Taking the one of the two underground metro lines - the Loops - we arrived at Qianmen Gate station, across the infamous Square and it's namesake gate, Tienanmen, and the Forbidden City which it has long guarded. In this part of the city, which for centuries was the heart of the Universe for imperial China (and is currently equivalent to the U.S. National Mall district in Washington D.C.), these gates were actually used as such - security gates, control points for flow of people and things into important places. Now they stand as island-relics of a long, pround, and immodest history. And lucky for me, epic landmarks for wary travelers!
It was here where, among the many nearby, we found an amazing museum about really just Beijing - the Beijing Planning Exhibition Hall. I was seriously in my element: running wild through this museumreading & watching exhibits (in English!); recalling snippets from some of my favorite classes, essays, and documentaries; foaming from my brain with ideas & knowledge about sustainable human development, better energy efficiency & production, public works, international municipal cooperation, natural resource conservation, and effective city planning, and equitable social stratification! [OK so I made that last one up, but its supposed to be a 'communist country' (marx & trotsky must've turned in their graves) so a guy can dream, eh?]
Aside from an awesome 3D movie flythrough of the cityscape, the giant the bas-relief map of the entire city (circa 1956) to scale entirely of BRASS, and the exhibits on public transportation and waste/water infrastructure (my current career field!) - aside from all that, AND a scale model of the Forbidden City, this place rocked my reference for cool museum shit with the 1:750 scale model of much of the city layed out in 1m^2 blocks on the floor in a whole wing of this place. I'm talking seriously awesome exhibit, a whole room where anyone looks like Godzilla romping through, and where ceiling blinds opened & closed to mimic day/night cycles, and the city & infrastructure light up to correspond! Cheesy maybe, but fuckin sick.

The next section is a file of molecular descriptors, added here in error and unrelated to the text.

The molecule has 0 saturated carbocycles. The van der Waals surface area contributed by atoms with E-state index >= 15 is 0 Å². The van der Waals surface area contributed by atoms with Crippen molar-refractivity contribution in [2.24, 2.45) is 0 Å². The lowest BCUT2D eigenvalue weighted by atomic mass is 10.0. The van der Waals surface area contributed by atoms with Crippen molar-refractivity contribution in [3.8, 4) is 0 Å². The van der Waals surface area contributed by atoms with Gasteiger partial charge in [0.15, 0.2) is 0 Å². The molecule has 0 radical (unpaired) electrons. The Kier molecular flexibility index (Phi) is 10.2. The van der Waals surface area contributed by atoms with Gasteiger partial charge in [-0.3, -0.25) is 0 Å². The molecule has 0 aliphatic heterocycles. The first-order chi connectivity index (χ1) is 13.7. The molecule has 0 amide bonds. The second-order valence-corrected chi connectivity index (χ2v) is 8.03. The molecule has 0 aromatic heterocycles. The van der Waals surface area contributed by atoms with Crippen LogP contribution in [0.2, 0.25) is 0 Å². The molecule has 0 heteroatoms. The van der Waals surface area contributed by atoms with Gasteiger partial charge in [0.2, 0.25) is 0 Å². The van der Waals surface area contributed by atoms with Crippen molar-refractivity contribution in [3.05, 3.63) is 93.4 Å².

And like it's sister district the D.C. National Mall, the area around the very center of Beijiing area houses the more visible cogs of the national government (Legislature) and icons of civic significance (museums, monuments). The actual Square, sitting between Qianmen & Tiananmen Gates, is reputdely the largest public square on Earth - and it feels that way when you're in it. In a strange juxtapose of my developing ideology & sheer awe, I almost felt a desire to want to identify with China & its history, if only to be part of something so great, so enormous that one of the oldest and certainly the largest civilization - in short, I experienced a sense of nationalistic pride, for China. Of course, awareness of Chinese (and almost every culture's) brutal imperialistic history seeped back in pretty quick. I now have hope I may actually be breaking through that doctrinaire patriotism we're imbued with in America (it seems to be as strong in China, too...) and moving closer to really embracing a sense of internationalism!
One of two large statues flanking Mao's Masoleum, in tribute to the Workers. While only rather symbolic today, its working-class focus is a perspective we should take.
Finally, after taking pictures with Mao, a transmutation from trio to duo, and perambulating through the hallowed ground of imperial & national China's soul, Tim & I made our way to a nearby example of its emerging soul (one closer to that of the West): the Market, at Wanfujing. A tourist trap any city treasurer & commerce chamber would envy, this single side-street featured a way over-priced but multifarious selection of food, trinkets, & other traveler 'essentials' (items WAY cheaper if not free with good planning & forethought for a trip on a budget). But also wacky, funky things - like grilled scorpions, insects, & shahorses on sticks, local candy & drinks , 'unique' 'antiques', books, & more - all in one alley. Then after exploring a few districts by foot, we finally ambled our way toward the Uni district, home, and a great evening with a few good people, if I recall, at hotpot!